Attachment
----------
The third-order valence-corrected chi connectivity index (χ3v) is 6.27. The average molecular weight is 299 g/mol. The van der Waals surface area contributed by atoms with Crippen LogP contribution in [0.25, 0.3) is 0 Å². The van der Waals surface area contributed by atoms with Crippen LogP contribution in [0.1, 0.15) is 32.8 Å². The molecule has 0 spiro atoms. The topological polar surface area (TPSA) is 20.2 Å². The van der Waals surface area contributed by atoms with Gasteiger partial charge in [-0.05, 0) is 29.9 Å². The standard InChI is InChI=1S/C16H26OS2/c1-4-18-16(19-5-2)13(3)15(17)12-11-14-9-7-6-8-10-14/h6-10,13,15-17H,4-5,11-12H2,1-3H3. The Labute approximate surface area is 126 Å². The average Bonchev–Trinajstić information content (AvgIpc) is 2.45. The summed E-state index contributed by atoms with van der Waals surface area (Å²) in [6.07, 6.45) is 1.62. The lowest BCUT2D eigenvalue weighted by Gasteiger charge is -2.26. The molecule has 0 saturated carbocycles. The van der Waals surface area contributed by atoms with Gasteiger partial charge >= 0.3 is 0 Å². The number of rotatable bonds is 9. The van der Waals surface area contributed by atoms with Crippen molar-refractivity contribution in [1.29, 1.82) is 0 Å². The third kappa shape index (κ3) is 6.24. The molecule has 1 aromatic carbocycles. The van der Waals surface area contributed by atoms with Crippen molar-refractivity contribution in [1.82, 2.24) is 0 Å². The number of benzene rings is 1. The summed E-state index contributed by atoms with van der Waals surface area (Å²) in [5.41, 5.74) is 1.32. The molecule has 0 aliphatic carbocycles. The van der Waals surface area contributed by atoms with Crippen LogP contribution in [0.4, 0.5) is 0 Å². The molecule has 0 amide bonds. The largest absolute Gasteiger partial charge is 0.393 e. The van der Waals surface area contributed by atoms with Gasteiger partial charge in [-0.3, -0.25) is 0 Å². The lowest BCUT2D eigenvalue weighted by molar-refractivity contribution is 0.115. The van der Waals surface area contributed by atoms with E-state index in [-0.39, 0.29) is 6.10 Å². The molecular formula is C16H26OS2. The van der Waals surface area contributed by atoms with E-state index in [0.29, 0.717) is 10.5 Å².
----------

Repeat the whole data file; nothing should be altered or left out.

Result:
The third-order valence-corrected chi connectivity index (χ3v) is 6.27. The average molecular weight is 299 g/mol. The van der Waals surface area contributed by atoms with Crippen LogP contribution in [0.25, 0.3) is 0 Å². The van der Waals surface area contributed by atoms with Crippen LogP contribution in [0.1, 0.15) is 32.8 Å². The molecule has 0 spiro atoms. The topological polar surface area (TPSA) is 20.2 Å². The van der Waals surface area contributed by atoms with Gasteiger partial charge in [-0.05, 0) is 29.9 Å². The standard InChI is InChI=1S/C16H26OS2/c1-4-18-16(19-5-2)13(3)15(17)12-11-14-9-7-6-8-10-14/h6-10,13,15-17H,4-5,11-12H2,1-3H3. The Labute approximate surface area is 126 Å². The average Bonchev–Trinajstić information content (AvgIpc) is 2.45. The summed E-state index contributed by atoms with van der Waals surface area (Å²) in [6.07, 6.45) is 1.62. The lowest BCUT2D eigenvalue weighted by Gasteiger charge is -2.26. The molecule has 0 saturated carbocycles. The van der Waals surface area contributed by atoms with Gasteiger partial charge >= 0.3 is 0 Å². The number of rotatable bonds is 9. The van der Waals surface area contributed by atoms with Crippen molar-refractivity contribution in [1.29, 1.82) is 0 Å². The third kappa shape index (κ3) is 6.24. The molecule has 1 aromatic carbocycles. The van der Waals surface area contributed by atoms with Crippen molar-refractivity contribution in [1.82, 2.24) is 0 Å². The number of benzene rings is 1. The summed E-state index contributed by atoms with van der Waals surface area (Å²) in [5.41, 5.74) is 1.32. The molecule has 0 aliphatic carbocycles. The van der Waals surface area contributed by atoms with Crippen LogP contribution in [0.4, 0.5) is 0 Å². The molecule has 0 amide bonds. The largest absolute Gasteiger partial charge is 0.393 e. The van der Waals surface area contributed by atoms with Gasteiger partial charge in [-0.3, -0.25) is 0 Å². The lowest BCUT2D eigenvalue weighted by molar-refractivity contribution is 0.115. The van der Waals surface area contributed by atoms with E-state index in [-0.39, 0.29) is 6.10 Å². The molecular formula is C16H26OS2. The van der Waals surface area contributed by atoms with E-state index in [0.29, 0.717) is 10.5 Å².